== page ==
Eleider ‘Storm’ Alvarez (24-0, 12 KOs) dethroned WBO light heavyweight champion Sergey ‘Krusher’ Kovalev (32-3, 28 KOs) in halting the 35-year-old Russian knockout artist in the 7th round on Saturday night at the Hard Rock Hotel & Casino in Atlantic City, New Jersey.
(Photo credit David Spagnolo/Main Events)
Alvarez knocked a sloppy Kovalev down three times in round seven to get the stoppage. The fight was waived off after the third knockdown by referee David Fields. The official stop time of the match was at 2:45 of round seven.
It was a good fight for the 34-year-old Alvarez, who waited Kovalev out until the 7th before he started landing his big shots. Alvarez had obviously studied the blueprint created by Andre Ward in how to beat Sergey. Alvarez did the same thing Ward did in waiting until Kovalev was tired before taking the fight to him. The difference was that Alvarez head-hunted Kovalev, whereas Ward targeted his midsection to score a stoppage.
Kovalev’s loss puts his career in serious doubt. He’s now lost three out of his last five fights, and it’s not looking good for him. You can argue that Kovalev never deserved to be the WBO champion in the first place, as he won the vacant title in beating what was initially a tune-up level opponent in Vyacheslav Shabranskyy last November. After Ward vacated his WBO title and retired, Kovalev’s promoters at Main Event petitioned the WBO to have the vacant WBO title on the line for the Shabranskyy fight. As such, Kovalev was able to fight a tune-up level opponent for the WBO title instead of being forced to face a talented contender like Marcus Browne or Eeider Alvarez. Before facing Kovalev last year for the vacant WBO title, Shabranskyy had been stopped by Sullivan Barrera. In Kovalev’s first defense of his WBO title, he beat fringe contender Igor Mikhalkin. Again, this was another weak opponent for Kovalev, and he did well in stopping him in the 7th round. The loss for Kovalev against Alvarez once again exposes him as having a shaky chin and poor stamina.
It’s unclear where Kovalev goes from here. Now that the top fighters at 175 know his weaknesses, he’s a sitting duck for anyone that is smart enough to follow Ward’s blueprint in how to beat him.
In the co-feature bout, World Boxing Association 175 pound champion Dmitry Bivol (14-0, 11 KOs) had too much youth, variation and too high of a punch output for former light heavyweight world title challenger Isaac Chilemba (25-6-2, 10 KOs) in beating him by a 12 round unanimous decision. The serviceable 31-year-old Chilemba put up a game effort, but he couldn’t avoid losing his fourth fight in his last five outings. For a fighter with a record as horrible as Chilemba’s, he put in a pretty good performance.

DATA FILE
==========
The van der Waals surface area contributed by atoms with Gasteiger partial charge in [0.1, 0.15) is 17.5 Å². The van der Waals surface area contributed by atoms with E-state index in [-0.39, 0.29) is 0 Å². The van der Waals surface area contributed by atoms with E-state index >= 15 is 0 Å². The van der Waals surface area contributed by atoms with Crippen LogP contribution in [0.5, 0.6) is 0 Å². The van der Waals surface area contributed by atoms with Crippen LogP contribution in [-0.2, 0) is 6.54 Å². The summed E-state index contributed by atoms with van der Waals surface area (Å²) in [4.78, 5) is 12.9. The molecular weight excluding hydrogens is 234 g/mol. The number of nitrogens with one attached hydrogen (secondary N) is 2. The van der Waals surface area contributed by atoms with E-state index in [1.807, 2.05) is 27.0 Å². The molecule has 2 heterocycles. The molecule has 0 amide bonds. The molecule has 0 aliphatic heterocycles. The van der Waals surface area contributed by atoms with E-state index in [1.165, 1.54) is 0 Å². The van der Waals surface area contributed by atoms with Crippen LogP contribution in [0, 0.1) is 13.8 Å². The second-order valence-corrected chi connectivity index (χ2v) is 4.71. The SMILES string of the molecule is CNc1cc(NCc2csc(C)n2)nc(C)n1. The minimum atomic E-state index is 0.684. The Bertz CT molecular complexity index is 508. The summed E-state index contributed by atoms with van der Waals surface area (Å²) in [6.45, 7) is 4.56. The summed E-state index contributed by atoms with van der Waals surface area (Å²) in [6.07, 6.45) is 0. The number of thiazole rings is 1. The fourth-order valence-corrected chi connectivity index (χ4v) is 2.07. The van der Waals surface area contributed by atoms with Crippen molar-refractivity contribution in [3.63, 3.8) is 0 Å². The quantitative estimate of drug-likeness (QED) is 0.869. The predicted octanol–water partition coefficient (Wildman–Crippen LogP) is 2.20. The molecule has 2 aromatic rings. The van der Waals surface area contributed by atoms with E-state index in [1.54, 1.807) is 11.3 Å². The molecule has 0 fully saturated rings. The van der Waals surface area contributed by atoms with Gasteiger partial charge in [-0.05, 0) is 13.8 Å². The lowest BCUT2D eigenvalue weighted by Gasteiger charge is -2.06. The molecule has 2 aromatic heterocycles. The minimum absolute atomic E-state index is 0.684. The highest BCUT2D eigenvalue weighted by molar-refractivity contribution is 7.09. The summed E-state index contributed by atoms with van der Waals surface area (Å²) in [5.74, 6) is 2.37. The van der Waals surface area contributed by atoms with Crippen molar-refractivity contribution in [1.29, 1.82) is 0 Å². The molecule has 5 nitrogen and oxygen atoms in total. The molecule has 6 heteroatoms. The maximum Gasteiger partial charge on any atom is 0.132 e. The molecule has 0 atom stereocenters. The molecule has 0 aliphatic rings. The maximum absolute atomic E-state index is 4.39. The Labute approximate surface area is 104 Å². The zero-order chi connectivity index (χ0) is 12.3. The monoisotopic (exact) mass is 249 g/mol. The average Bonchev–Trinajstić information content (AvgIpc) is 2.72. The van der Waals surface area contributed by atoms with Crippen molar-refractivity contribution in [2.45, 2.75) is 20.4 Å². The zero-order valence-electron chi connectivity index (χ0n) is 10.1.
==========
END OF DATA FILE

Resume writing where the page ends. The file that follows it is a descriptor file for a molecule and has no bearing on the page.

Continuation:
The judge’s scores were 116-112, 120-108 and 120-108. Boxing 247 scored the bout for Bivol by a 120-108. As good as Chilemba was, he simply didn’t do enough to give him more than one round. He was too negative during the contest. Chilemba fought more like a champion sitting on a wide lead rather than a down in his luck challenger coming into the fight with a 1-3 record in his last 4 fights. Chilemba didn’t press the issue with the 27-year-old Bivol the way he needed to for him to have a chance of winning. But even when Chilemba did take the fight to Bivol, he was eating punches and not landing with enough power to give him the rounds. Chilemba’s lack of punching power and his failure to pressure Bivol is ultimately what cost him the contest.
It’s unclear whether Bivol suffered a right hand injury in the fight, because he stopped using that hand in the second half. Most of everything Bivol was throwing after the first half of the fight was left hands.
Without a doubt, Bivol fought much better in the first half of the contest than he did in the second half. Like in his previous fight against Sullivan Barrera, Bivol’s power seemed to be a lot better in the first six rounds than it was in the later stretch of the fight. Bivol clearly lost power on his punches when he started tiring in the last six rounds. It looked like Bivol decided that he was going to just box Chilemba after the first 6 rounds. Bivol didn’t show any sense of urgency to try and score a stoppage the way that Oleksandr Gvozdyk had in stopping Chilemba in the 8th round in 2016. Of course, Chilemba was injured for the Gvozdyk fight, so that had a bearing on the stoppage. Tonight, Chilemba looked completely healthy, and he wasn’t going to be knocked out for anything. It would have taken a lot for Bivol to have stopped Chilemba tonight with the way he was taking shots.
It wasn’t the type of performance from Bivol that will create a demand for him to face newly crowned World Boxing Organization light heavyweight champion Eleider Alvarez or face the other champions in the division in Adonis Stevenson [WBC] or Artur Beterbiev [IBF].